To begin my education in Miami, I attended the design fair. It was MUCH smaller than the main Art Basel fair and even much smaller than the other satellite fairs like Pulse or Scope. There were maybe twenty booths with an array of furniture, mirrors, carpets, lamps, tables, chairs, etc. Sometimes the gallery or designer created a cohesive “room” while other times it seemed more like a whole bunch of stuff just crammed into a single space. It is a whole lot more expensive to transport and display furniture than it is art, but I think the general public and the design industry could do with more exposure of the artsy high end stuff. I hope in the future we’ll see more influence of these innovative designers (like the Campana Brothers who I hope to write about in one of my next blogs) on everyday mass produced markets. 

Monday, January 26, 2009

Art Basel Miami Beach

So I have completely forgotten to fill you all in on one of my latest and best adventures. I had the opportunity to go to Miami Art Basel last month in Miami, FL. Art Basel in Switzerland is probably the largest and most well respected art fair in the entire world. People get on these crazy waiting lists to even be up for the chance to participate in the fair and pay some crazy fee to have a tiny booth there. Miami Art Basel is the offshoot of this original art fair. It is a little more party-centric (it is Miami after all) but the quality of art is usually on par. This was the first time I’ve ever been to Miami so I didn’t have much to compare it to. From what I’ve heard this year was much more low key than years past – fewer collectors showed up, gallerists were a bit kinder, and the parties were less extravagant. It’s a bit funny and peculiar that when the economy goes sour, that all those rich folks out there feel like they can’t keeps spending money in the same way they are used to for fear of making the poor people feel bad about themselves.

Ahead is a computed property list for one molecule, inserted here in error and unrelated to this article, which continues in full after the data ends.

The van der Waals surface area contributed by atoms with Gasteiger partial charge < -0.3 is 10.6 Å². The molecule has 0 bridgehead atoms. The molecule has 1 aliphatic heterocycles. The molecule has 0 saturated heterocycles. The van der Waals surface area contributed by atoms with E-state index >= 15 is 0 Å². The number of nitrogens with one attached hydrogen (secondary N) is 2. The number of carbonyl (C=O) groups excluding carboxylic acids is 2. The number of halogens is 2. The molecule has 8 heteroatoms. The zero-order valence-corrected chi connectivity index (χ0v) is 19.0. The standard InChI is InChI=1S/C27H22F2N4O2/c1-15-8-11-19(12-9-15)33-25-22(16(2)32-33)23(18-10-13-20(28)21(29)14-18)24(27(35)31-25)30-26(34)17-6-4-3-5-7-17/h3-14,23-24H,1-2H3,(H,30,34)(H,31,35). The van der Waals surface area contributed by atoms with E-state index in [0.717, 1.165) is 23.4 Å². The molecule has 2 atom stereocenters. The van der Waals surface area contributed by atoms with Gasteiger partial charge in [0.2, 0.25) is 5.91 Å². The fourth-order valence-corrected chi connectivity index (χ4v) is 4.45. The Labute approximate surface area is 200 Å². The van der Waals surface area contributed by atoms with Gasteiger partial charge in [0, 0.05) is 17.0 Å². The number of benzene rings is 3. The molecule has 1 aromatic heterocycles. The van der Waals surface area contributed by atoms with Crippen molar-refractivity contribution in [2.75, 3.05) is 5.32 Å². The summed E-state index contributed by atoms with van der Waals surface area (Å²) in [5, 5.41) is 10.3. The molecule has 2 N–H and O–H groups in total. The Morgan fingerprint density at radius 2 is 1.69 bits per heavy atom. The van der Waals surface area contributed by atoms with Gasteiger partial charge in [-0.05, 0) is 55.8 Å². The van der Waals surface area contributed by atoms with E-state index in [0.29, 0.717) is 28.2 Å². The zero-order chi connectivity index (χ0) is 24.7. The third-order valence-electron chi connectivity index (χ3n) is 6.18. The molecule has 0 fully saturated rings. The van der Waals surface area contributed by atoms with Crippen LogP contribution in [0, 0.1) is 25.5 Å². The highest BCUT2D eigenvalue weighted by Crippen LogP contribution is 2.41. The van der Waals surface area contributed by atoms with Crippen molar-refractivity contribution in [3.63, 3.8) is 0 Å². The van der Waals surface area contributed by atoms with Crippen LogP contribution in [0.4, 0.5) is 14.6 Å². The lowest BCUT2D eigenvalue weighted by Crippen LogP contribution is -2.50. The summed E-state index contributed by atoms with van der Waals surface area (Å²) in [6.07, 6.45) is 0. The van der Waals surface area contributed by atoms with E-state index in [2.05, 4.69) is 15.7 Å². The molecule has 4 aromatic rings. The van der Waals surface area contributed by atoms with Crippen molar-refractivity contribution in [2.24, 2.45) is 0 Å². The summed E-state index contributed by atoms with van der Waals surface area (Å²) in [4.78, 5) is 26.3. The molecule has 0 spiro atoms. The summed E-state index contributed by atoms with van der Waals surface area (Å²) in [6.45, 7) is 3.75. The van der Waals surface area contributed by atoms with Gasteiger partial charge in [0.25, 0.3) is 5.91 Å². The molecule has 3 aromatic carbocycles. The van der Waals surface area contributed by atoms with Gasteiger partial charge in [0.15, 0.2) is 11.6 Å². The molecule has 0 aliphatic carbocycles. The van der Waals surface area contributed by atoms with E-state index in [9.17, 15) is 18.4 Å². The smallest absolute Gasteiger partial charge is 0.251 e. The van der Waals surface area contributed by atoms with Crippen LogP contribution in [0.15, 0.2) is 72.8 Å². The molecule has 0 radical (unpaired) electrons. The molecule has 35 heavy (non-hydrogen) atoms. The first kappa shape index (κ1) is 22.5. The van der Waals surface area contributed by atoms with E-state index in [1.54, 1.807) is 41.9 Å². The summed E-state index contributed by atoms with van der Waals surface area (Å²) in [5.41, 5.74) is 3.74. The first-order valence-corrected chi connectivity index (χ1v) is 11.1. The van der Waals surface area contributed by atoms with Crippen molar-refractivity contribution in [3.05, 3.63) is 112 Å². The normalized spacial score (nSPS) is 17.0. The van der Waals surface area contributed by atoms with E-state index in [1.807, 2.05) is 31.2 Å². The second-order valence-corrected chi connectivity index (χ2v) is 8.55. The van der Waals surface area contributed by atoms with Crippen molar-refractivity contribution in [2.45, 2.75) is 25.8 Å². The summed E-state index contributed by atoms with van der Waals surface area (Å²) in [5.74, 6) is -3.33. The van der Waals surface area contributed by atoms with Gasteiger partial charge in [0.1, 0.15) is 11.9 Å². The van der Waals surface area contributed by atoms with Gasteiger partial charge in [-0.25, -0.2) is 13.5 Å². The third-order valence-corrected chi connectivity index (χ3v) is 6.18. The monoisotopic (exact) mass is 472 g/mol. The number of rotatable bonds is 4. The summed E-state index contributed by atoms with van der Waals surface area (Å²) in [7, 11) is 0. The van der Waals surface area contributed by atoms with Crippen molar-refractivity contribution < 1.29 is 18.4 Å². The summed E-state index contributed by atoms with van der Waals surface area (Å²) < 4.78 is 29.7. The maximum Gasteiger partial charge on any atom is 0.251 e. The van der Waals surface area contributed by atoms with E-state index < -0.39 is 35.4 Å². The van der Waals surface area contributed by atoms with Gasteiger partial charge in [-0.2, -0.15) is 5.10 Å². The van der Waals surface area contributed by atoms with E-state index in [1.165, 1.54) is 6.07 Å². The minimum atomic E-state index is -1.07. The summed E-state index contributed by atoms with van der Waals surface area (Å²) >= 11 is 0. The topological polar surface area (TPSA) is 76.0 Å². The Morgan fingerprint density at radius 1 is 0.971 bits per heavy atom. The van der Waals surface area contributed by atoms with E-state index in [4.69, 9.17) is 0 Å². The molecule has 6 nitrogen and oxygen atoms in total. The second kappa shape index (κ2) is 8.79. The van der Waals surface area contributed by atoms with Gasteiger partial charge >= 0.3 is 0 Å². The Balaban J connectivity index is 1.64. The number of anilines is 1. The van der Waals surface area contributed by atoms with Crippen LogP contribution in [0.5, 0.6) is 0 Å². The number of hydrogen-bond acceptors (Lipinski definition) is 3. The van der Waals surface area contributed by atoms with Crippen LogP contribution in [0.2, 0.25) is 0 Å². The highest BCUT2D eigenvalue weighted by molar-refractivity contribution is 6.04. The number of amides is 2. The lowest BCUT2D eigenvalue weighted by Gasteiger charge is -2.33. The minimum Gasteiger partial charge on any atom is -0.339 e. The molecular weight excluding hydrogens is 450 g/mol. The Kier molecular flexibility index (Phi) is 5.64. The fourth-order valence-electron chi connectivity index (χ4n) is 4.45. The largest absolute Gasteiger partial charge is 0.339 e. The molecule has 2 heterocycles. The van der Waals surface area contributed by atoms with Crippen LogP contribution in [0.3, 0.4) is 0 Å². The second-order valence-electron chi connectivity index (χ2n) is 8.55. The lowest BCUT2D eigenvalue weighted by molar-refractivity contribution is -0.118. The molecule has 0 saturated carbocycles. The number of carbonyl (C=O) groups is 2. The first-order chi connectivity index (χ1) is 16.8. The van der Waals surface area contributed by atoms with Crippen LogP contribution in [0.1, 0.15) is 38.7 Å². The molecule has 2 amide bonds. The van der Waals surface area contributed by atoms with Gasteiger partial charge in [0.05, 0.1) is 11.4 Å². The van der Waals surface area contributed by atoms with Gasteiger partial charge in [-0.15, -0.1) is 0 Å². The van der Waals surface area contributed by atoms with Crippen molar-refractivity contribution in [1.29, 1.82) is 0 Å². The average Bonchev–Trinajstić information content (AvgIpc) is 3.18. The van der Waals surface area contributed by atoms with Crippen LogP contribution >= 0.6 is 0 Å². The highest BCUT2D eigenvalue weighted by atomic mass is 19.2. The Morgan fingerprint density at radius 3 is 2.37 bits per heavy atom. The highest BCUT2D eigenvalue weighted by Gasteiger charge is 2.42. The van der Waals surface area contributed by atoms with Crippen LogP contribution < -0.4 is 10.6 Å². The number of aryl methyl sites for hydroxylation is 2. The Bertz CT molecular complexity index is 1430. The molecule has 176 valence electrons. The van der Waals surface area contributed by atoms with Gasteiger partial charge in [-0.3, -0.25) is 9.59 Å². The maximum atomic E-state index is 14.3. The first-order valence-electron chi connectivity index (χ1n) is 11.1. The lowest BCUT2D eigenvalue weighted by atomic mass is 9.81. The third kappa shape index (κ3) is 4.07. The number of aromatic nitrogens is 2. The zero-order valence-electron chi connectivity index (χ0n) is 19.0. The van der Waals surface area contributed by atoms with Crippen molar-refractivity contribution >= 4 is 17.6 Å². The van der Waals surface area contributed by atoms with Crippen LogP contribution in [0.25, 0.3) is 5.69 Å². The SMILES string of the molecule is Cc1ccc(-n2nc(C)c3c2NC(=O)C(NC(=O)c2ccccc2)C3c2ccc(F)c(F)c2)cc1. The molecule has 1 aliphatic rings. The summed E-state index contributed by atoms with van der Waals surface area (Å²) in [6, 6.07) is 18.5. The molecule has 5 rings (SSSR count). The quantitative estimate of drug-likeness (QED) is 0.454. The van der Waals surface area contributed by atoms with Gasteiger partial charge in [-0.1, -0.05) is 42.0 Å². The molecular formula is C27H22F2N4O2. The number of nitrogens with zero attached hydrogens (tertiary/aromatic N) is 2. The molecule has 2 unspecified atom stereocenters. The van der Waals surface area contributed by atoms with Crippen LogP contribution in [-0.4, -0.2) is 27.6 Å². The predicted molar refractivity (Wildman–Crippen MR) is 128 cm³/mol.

I got the feeling that people were pretty well prepared for poor sales and so when fewer people came to the fair and even fewer people bought at the fair, no one was particularly disappointed. I still got the feeling that people couldn’t quite figure out who I was – is she an art consultant? Is she important enough that we ought to talk to her? Will she buy anything? – and that made it interesting. I saw quite a bit of art that I was unfamiliar with and quite a bit that I liked a lot. There was also an over saturation of Damien Hirst pieces with skulls and butterflies and whatever other else limited pieces he makes. And from what I could tell (and what other, non gallerists told me), prices were pretty steeply discounted and gallerists were offering BIG (20% big) discounts to just about anyone walking in off the street. I think they were really trying to make a sale, whatever it took. It is very expensive, after all, to get all the works down to Miami and they needed to make up their costs somehow.


I can’t wait to go to my next art fair and I would always love to go back to Miami next year. 

Friday, January 23, 2009

Is the Art Market Dead?